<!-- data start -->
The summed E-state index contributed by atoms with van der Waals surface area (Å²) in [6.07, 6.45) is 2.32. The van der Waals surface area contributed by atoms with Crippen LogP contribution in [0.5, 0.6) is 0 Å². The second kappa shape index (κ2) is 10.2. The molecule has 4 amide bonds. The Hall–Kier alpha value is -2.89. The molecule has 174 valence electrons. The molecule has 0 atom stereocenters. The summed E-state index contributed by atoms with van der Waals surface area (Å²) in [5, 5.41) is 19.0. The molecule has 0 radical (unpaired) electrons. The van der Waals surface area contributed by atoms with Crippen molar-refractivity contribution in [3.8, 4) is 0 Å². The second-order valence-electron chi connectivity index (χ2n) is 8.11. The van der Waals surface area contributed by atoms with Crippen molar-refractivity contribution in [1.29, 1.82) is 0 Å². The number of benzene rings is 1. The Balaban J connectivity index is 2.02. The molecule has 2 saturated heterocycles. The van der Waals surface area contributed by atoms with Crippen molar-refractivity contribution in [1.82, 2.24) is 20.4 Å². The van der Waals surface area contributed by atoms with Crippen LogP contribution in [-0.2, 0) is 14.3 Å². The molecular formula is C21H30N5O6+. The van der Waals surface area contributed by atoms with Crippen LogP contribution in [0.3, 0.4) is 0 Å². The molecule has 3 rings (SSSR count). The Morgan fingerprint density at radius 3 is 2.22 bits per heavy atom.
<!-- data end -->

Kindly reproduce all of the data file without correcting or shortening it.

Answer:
The summed E-state index contributed by atoms with van der Waals surface area (Å²) in [6.07, 6.45) is 2.32. The van der Waals surface area contributed by atoms with Crippen LogP contribution in [0.5, 0.6) is 0 Å². The second kappa shape index (κ2) is 10.2. The molecule has 4 amide bonds. The Hall–Kier alpha value is -2.89. The molecule has 174 valence electrons. The molecule has 0 atom stereocenters. The summed E-state index contributed by atoms with van der Waals surface area (Å²) in [5, 5.41) is 19.0. The molecule has 0 radical (unpaired) electrons. The van der Waals surface area contributed by atoms with Crippen molar-refractivity contribution in [3.8, 4) is 0 Å². The second-order valence-electron chi connectivity index (χ2n) is 8.11. The van der Waals surface area contributed by atoms with Crippen molar-refractivity contribution in [1.29, 1.82) is 0 Å². The number of benzene rings is 1. The Balaban J connectivity index is 2.02. The molecule has 2 saturated heterocycles. The van der Waals surface area contributed by atoms with Crippen molar-refractivity contribution in [1.82, 2.24) is 20.4 Å². The van der Waals surface area contributed by atoms with Crippen LogP contribution in [-0.2, 0) is 14.3 Å². The molecular formula is C21H30N5O6+. The van der Waals surface area contributed by atoms with Crippen LogP contribution in [0.3, 0.4) is 0 Å². The molecule has 3 rings (SSSR count). The Morgan fingerprint density at radius 3 is 2.22 bits per heavy atom.